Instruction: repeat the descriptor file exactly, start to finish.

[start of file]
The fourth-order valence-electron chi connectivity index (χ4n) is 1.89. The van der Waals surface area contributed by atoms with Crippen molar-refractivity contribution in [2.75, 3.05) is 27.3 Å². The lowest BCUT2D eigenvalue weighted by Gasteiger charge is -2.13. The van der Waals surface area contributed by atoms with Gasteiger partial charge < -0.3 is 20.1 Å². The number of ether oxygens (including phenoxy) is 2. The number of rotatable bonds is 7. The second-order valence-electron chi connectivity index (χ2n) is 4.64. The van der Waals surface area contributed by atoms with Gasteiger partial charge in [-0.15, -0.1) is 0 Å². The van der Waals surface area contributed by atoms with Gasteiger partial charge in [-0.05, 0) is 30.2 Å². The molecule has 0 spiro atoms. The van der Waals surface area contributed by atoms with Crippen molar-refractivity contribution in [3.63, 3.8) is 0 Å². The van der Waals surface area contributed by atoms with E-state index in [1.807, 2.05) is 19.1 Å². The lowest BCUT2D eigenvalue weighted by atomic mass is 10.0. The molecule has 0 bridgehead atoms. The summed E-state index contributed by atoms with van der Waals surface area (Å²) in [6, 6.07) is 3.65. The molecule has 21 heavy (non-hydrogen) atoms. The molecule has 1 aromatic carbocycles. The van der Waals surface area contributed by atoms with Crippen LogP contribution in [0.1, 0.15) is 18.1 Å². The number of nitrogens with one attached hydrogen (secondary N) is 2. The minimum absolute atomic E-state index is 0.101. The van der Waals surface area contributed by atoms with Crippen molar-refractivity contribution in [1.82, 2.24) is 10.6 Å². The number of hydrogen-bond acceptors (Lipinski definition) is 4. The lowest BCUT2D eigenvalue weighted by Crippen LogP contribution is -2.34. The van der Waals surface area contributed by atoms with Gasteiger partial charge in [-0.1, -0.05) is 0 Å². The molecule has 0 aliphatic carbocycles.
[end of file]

The fourth-order valence-electron chi connectivity index (χ4n) is 1.89. The van der Waals surface area contributed by atoms with Crippen molar-refractivity contribution in [2.75, 3.05) is 27.3 Å². The lowest BCUT2D eigenvalue weighted by Gasteiger charge is -2.13. The van der Waals surface area contributed by atoms with Gasteiger partial charge < -0.3 is 20.1 Å². The number of ether oxygens (including phenoxy) is 2. The number of rotatable bonds is 7. The second-order valence-electron chi connectivity index (χ2n) is 4.64. The van der Waals surface area contributed by atoms with Gasteiger partial charge in [-0.15, -0.1) is 0 Å². The van der Waals surface area contributed by atoms with Gasteiger partial charge in [-0.05, 0) is 30.2 Å². The molecule has 0 spiro atoms. The van der Waals surface area contributed by atoms with Crippen molar-refractivity contribution in [3.63, 3.8) is 0 Å². The van der Waals surface area contributed by atoms with E-state index in [1.807, 2.05) is 19.1 Å². The lowest BCUT2D eigenvalue weighted by atomic mass is 10.0. The molecule has 0 bridgehead atoms. The summed E-state index contributed by atoms with van der Waals surface area (Å²) in [6, 6.07) is 3.65. The molecule has 21 heavy (non-hydrogen) atoms. The molecule has 1 aromatic carbocycles. The van der Waals surface area contributed by atoms with Crippen LogP contribution in [0.1, 0.15) is 18.1 Å². The number of nitrogens with one attached hydrogen (secondary N) is 2. The minimum absolute atomic E-state index is 0.101. The van der Waals surface area contributed by atoms with Crippen molar-refractivity contribution in [1.82, 2.24) is 10.6 Å². The number of hydrogen-bond acceptors (Lipinski definition) is 4. The lowest BCUT2D eigenvalue weighted by Crippen LogP contribution is -2.34. The van der Waals surface area contributed by atoms with Gasteiger partial charge in [-0.1, -0.05) is 0 Å². The molecule has 0 aliphatic carbocycles.